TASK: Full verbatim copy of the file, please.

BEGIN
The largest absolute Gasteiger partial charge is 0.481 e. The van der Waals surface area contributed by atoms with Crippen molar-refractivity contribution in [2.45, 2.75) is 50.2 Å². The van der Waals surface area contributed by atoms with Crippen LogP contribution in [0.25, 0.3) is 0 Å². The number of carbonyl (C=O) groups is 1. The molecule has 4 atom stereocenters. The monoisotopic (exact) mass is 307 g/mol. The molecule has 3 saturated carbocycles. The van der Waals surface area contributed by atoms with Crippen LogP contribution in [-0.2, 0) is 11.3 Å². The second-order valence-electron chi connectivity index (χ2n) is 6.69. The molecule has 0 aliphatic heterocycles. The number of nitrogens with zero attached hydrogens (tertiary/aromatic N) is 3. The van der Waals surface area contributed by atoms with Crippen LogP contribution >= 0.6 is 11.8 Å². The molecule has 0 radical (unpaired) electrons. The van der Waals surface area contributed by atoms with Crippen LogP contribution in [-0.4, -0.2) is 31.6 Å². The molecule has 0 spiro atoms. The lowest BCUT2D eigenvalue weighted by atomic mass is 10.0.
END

The largest absolute Gasteiger partial charge is 0.481 e. The van der Waals surface area contributed by atoms with Crippen molar-refractivity contribution in [2.45, 2.75) is 50.2 Å². The van der Waals surface area contributed by atoms with Crippen LogP contribution in [0.25, 0.3) is 0 Å². The number of carbonyl (C=O) groups is 1. The molecule has 4 atom stereocenters. The monoisotopic (exact) mass is 307 g/mol. The molecule has 3 saturated carbocycles. The van der Waals surface area contributed by atoms with Crippen LogP contribution in [-0.2, 0) is 11.3 Å². The second-order valence-electron chi connectivity index (χ2n) is 6.69. The molecule has 0 aliphatic heterocycles. The number of nitrogens with zero attached hydrogens (tertiary/aromatic N) is 3. The van der Waals surface area contributed by atoms with Crippen LogP contribution >= 0.6 is 11.8 Å². The molecule has 0 radical (unpaired) electrons. The van der Waals surface area contributed by atoms with Crippen LogP contribution in [-0.4, -0.2) is 31.6 Å². The molecule has 0 spiro atoms. The lowest BCUT2D eigenvalue weighted by atomic mass is 10.0.